Scrivener is one of the best writing programs I have ever had the pleasure of using. It can be a little tricky to learn, however. These screenshots were created as I was working on editing a manuscript.
For our first screenshot, this is a view of my manuscript at the topmost level. This shows the chapters I'm working with in my manuscript.
The corkboard is an interesting function. You can switch the order things appear just by left-clicking, holding the mouse button down, and dragging it to its new position. I use this feature frequently. You access it by clicking the folder or top level manuscript depending on how you're organizing things. All of the files within can be controlled in that fashion.
This screen shot shows the fundamentals of the moving feature in action. In this case, I'm dragging the Title Page to be inserted between Chapters Four and Five.
In my original version of this post, I was using a folder-divided system. I'm updating the post with new screenshots of a more up-to-date scrivener. As such, the way I've organized things has changed.
There are many ways to edit in Scrivener, but one thing I find very useful is the tracking tool for files, which is demonstrated in the below screenshot.
One really cool part of Scrivener is the ability to go through the menus and create labels and statuses for each section. You can also write notes on the note card of the clipboard. These notes are not compiled into the final version of the story, which makes it a great way to keep track of what is done.
I've been lazy (and busy) so I haven't kept all of my notes in Storm Surge up to date.
To take this a step further, I'm going to go into one of the cooler features of scrivener, something many authors may find really useful: In Scene Notes. I don't use them, since I prefer to keep manual story bibles in writing journals, but there are times where I need to take a quick note inside of a file while I'm working. This is a great tool, especially since it can be as in your face as you need.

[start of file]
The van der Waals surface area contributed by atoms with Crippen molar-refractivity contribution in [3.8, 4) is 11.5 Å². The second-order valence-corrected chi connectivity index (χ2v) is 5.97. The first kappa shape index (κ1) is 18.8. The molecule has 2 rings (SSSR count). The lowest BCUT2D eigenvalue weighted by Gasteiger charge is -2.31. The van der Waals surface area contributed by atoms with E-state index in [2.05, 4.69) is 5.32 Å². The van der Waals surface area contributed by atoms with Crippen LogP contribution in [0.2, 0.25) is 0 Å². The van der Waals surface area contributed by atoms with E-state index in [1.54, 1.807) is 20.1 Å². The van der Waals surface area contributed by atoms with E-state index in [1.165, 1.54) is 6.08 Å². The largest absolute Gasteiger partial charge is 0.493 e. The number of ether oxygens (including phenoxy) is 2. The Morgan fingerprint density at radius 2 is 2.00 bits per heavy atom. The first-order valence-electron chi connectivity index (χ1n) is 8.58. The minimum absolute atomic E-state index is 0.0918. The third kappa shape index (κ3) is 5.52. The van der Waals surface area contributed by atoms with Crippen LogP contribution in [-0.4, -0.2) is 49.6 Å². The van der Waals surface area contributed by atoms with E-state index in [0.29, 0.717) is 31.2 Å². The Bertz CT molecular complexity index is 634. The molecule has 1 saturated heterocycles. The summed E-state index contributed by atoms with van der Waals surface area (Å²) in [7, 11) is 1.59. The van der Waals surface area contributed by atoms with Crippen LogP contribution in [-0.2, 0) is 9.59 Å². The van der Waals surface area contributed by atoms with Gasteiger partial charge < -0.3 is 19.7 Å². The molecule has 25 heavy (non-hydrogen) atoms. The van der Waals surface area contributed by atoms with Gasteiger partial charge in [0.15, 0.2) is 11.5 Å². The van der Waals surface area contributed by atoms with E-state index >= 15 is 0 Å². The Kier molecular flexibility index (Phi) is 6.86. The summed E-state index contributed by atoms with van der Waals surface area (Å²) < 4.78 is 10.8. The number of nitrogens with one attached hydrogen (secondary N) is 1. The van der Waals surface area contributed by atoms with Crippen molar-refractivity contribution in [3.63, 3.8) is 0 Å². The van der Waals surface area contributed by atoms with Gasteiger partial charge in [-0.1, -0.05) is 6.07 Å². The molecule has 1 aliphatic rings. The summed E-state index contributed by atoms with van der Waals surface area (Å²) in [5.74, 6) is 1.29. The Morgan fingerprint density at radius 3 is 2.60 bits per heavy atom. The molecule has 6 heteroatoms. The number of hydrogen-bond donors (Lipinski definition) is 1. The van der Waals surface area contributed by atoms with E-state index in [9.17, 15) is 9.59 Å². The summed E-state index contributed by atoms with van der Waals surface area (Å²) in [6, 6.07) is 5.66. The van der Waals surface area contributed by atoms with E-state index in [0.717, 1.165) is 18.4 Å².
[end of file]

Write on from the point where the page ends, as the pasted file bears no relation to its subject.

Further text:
The yellow section to the right-hand side of the screen is where you can take notes. The synopsis is what you see in the Scrivener's corkboard view.
The in-scene view also allows you to modify the label and stasis, which is once again a great tool for while you're editing.
Those of you who have read my books will recognize the formatting from my ebooks. I use Scrivener to compile for ebooks, and I write in the format I want the book to appear in, which makes the final steps of preparing for publication a breeze.
Once upon a time, I used to format during the editorial phase, but now I do it during the drafting phase.
Since I've mentioned folders and folder manipulation above, I'm going to take a quick detour to show the folders in action. This is from Storm Without End, which is being reformatted within Scrivener to match my other novels. Storm Without End was the last novel I used folders in, as I found it made formatting later more difficult than necessary. (Plus, I don't really need the scene by scene movement like I used to–but this screenshot really captures how you can break novels down in Scrivener.)
Once I'm done condensing all of the scenes into the chapter layout I like, I will dump the chapters directly into the manuscript and remove the Chapter folders. This is a pretty good example of how easy it is to manipulate files in scrivener, though.
If I wanted, I could actually just compile and copy-paste the scenes into singular chapter files, but I'm also doing some clean up edits as I go. I've improved since releasing Storm Without End, so the novel is getting a bit more polish as I'm condensing things.
Now, to talk about the ways you can use Scrivener to edit. Since I've changed my methods (and don't currently have a file I can screen cap for you,) I'm going to talk about the methodology I use–whether or not I actually get around to making the notes in Scrivener.
Sometimes I don't. I'm lazy. Sometimes, I write these notes on paper with a pen or on my dry-erase board. I know a lot of people who prefer working directly within Scrivener, though–so here goes!
The concept is as I described above. as I'm going through each file, I change the name to make a little more sense, add a to-do list for edits I need to do for that chapter, and include a basic synopsis of the events in that chapter–usually, a few word blip about the content of each scene within. When I do my initial note-taking, I am skimming the scenes for a quick read, not doing an intensive read. In the early phases of editorial, I'm planning on doing a lot of fixing, so I just want general to-do list items for each scene. I will be repeating this phase often as I get a better idea of the edits that I need to make.